Peter, Peter, Pumpkin Eater

The further North one travels in New Zealand, the warmer it gets and the earlier various fruit and vegetable seasons start.  Added to this generally accurate statement comes the existence  of micro-climates, pockets of climatic conditions which suit one crop or another.

When people hear Dargaville or Ruawai mentioned, the first thing that comes to mind are Kumara.  Not surprising, given that 95% of the country’s crop are grown in the area.  The dairy industry comes a close second and as one follows the winding road between the  Brynderwyns  turnoff and Ruawai, across one lane bridges and mangrove swamps and through stands of cabbage trees and cattle on open paddocks, one could be forgiven for thinking that this is it.  Kumara and milk.

Well, there is more; Ivan Reid’s pumkins, for example.  True, Ivan is predominantly a kumara grower and he grows a few other crops as well.  But pumpkins are Ivan’s passion. So much so, that he has built himself some quite extensive racking to cure his pumpkins.

Pumpkins Being Cured on Ivan Reid's Kaipara Property

As far as farms go, Ivan’s farm is an absolute delight to the eye.  Not only does he have his crop husbandry under control, in fact he is a bit of a semi-paranoic artist on that topic, but Ivan takes a holistic approach to maintaining his land and property.  There are no weeds sight, the driveways are beautifully maintained, as are the implement sheds and all tractors and assorted machinery are lined up with what could be mistaken for Prussian precision.

Consumers, wholesalers and retailers love growers like Ivan Reid.  The Ivans of this world take pride in their work, grow quality produce and care about their product up to the point where it sits on your and my dinner table.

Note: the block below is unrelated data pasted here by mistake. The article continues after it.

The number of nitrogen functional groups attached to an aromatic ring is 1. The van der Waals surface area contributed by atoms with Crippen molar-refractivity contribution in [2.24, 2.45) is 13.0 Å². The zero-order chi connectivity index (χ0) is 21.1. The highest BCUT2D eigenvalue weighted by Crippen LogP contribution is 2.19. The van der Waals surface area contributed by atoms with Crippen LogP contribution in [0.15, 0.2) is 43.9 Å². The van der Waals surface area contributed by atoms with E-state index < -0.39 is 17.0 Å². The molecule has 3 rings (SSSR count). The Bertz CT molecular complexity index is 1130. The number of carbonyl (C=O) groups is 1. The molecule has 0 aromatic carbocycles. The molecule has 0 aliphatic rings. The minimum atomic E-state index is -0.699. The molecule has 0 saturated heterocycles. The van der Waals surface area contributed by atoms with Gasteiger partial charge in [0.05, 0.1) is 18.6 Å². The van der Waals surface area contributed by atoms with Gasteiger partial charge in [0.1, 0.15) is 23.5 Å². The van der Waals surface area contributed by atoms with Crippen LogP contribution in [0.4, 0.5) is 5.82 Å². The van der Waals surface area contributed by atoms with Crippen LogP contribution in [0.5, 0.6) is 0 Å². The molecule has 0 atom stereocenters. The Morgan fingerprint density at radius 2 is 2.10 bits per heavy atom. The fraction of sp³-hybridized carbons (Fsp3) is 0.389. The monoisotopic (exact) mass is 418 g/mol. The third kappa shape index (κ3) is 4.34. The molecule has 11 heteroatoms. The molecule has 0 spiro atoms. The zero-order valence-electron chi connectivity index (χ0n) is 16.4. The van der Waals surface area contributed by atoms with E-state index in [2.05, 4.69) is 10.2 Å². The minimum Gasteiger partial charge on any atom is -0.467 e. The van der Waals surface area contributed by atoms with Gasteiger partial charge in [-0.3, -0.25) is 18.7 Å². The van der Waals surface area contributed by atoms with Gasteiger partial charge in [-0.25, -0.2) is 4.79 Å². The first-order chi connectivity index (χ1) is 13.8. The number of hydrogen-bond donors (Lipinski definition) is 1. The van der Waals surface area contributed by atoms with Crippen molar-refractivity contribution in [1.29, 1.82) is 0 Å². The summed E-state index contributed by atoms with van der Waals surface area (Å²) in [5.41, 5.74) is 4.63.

And yet, Ivan and growers of niche crops like Ivan’s are scratching their head and are not entirely happy.  How could that be, I hear you ask.  Well, Ivan’s pumpkins are ready to be marketed when there are hardly any other quality pumpkins to be had.  Not only that, but the quality of Ivan’s pumpkins is very high, as he takes good care of them during the production and postharvest periods.  For these reasons, growers like Ivan feel that they should be adequately paid for their crops – adequately being defined as ‘a bit more’ than those growers who care less for their produce and therefore supply a crop of a generally lower quality. 

I don’t want to get into the ‘what constitutes quality’ debate at this point, but in summary, the Ivans of this world feel they deserve to be justly rewarded for their effort – otherwise they might as well give up growing produce and get into the dairy business.

The trouble with getting the money they believe they deserve is that the Ivans of this world are falling through the gaps of the produce industry’s floor boards so to speak.  They don’t grow enough to supply one of the supermarket chains for the entire season.  They often don’t grow enough to supply all stores belonging to a chain for any length of time.  And supermarket buyers who can’t fill tomorrows order with one or two phone calls either have not got or do not want to make the time to deal with a niche grower who can supply part of of the stores for part of the season with high quality produce.  It is often more convenient for wholesalers and retailers to utilize large growers who can supply all of the stores for the entire season with a product that is of consistently acceptable quality and priced accordingly.

Fair enough – but where does this leave growers like Ivan?  The Ivans of this world – and there are many of them –  have indeed options.  Farmers markets and speciality fruiterer chains are immediate options, embarking on a sustained education campaign and trying to help wholesalers and supermarket buyers recgonise  an exceptional crop when they come across one is also a worthwhile consideration.  The alternatives are monocropping or becoming a cow cockie.  The world would be a poorer place if we were to allow diversity and niche production to fall victim to supply chain efficiency.

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